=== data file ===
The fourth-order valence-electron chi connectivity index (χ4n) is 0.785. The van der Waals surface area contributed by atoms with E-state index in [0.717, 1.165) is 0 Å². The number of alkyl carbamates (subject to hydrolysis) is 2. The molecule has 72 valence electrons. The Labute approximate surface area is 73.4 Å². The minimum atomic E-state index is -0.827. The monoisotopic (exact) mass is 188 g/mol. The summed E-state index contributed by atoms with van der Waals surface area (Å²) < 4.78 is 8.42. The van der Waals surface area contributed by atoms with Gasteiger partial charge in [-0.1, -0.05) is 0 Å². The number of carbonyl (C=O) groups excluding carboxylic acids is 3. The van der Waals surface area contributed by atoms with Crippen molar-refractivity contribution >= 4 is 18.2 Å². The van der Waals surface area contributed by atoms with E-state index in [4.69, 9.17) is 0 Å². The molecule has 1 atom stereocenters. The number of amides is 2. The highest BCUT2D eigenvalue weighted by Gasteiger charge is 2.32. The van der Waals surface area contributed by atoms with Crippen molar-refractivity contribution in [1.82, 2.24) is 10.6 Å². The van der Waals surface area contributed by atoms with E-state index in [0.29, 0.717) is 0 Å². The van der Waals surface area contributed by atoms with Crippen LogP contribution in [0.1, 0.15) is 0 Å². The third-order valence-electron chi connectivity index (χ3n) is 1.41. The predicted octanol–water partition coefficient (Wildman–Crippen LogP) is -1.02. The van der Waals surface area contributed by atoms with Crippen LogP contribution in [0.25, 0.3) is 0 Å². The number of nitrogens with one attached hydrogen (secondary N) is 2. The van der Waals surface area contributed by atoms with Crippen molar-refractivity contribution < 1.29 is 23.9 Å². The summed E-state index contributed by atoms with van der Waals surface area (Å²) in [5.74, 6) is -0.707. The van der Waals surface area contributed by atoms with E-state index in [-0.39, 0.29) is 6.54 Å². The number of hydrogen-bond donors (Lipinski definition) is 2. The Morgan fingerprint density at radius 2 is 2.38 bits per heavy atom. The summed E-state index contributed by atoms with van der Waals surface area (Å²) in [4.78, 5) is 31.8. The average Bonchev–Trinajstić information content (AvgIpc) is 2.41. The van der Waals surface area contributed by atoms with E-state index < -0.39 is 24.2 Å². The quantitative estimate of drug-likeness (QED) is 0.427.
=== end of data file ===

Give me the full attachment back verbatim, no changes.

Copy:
The fourth-order valence-electron chi connectivity index (χ4n) is 0.785. The van der Waals surface area contributed by atoms with E-state index in [0.717, 1.165) is 0 Å². The number of alkyl carbamates (subject to hydrolysis) is 2. The molecule has 72 valence electrons. The Labute approximate surface area is 73.4 Å². The minimum atomic E-state index is -0.827. The monoisotopic (exact) mass is 188 g/mol. The summed E-state index contributed by atoms with van der Waals surface area (Å²) < 4.78 is 8.42. The van der Waals surface area contributed by atoms with Gasteiger partial charge in [-0.1, -0.05) is 0 Å². The number of carbonyl (C=O) groups excluding carboxylic acids is 3. The van der Waals surface area contributed by atoms with Crippen molar-refractivity contribution >= 4 is 18.2 Å². The van der Waals surface area contributed by atoms with E-state index in [4.69, 9.17) is 0 Å². The molecule has 1 atom stereocenters. The number of amides is 2. The highest BCUT2D eigenvalue weighted by Gasteiger charge is 2.32. The van der Waals surface area contributed by atoms with Crippen molar-refractivity contribution in [1.82, 2.24) is 10.6 Å². The van der Waals surface area contributed by atoms with E-state index in [0.29, 0.717) is 0 Å². The van der Waals surface area contributed by atoms with Crippen LogP contribution in [0.1, 0.15) is 0 Å². The third-order valence-electron chi connectivity index (χ3n) is 1.41. The predicted octanol–water partition coefficient (Wildman–Crippen LogP) is -1.02. The van der Waals surface area contributed by atoms with Crippen LogP contribution in [0.25, 0.3) is 0 Å². The number of nitrogens with one attached hydrogen (secondary N) is 2. The van der Waals surface area contributed by atoms with Crippen molar-refractivity contribution < 1.29 is 23.9 Å². The summed E-state index contributed by atoms with van der Waals surface area (Å²) in [5.74, 6) is -0.707. The van der Waals surface area contributed by atoms with E-state index in [-0.39, 0.29) is 6.54 Å². The number of hydrogen-bond donors (Lipinski definition) is 2. The Morgan fingerprint density at radius 2 is 2.38 bits per heavy atom. The summed E-state index contributed by atoms with van der Waals surface area (Å²) in [4.78, 5) is 31.8. The average Bonchev–Trinajstić information content (AvgIpc) is 2.41. The van der Waals surface area contributed by atoms with E-state index < -0.39 is 24.2 Å². The quantitative estimate of drug-likeness (QED) is 0.427.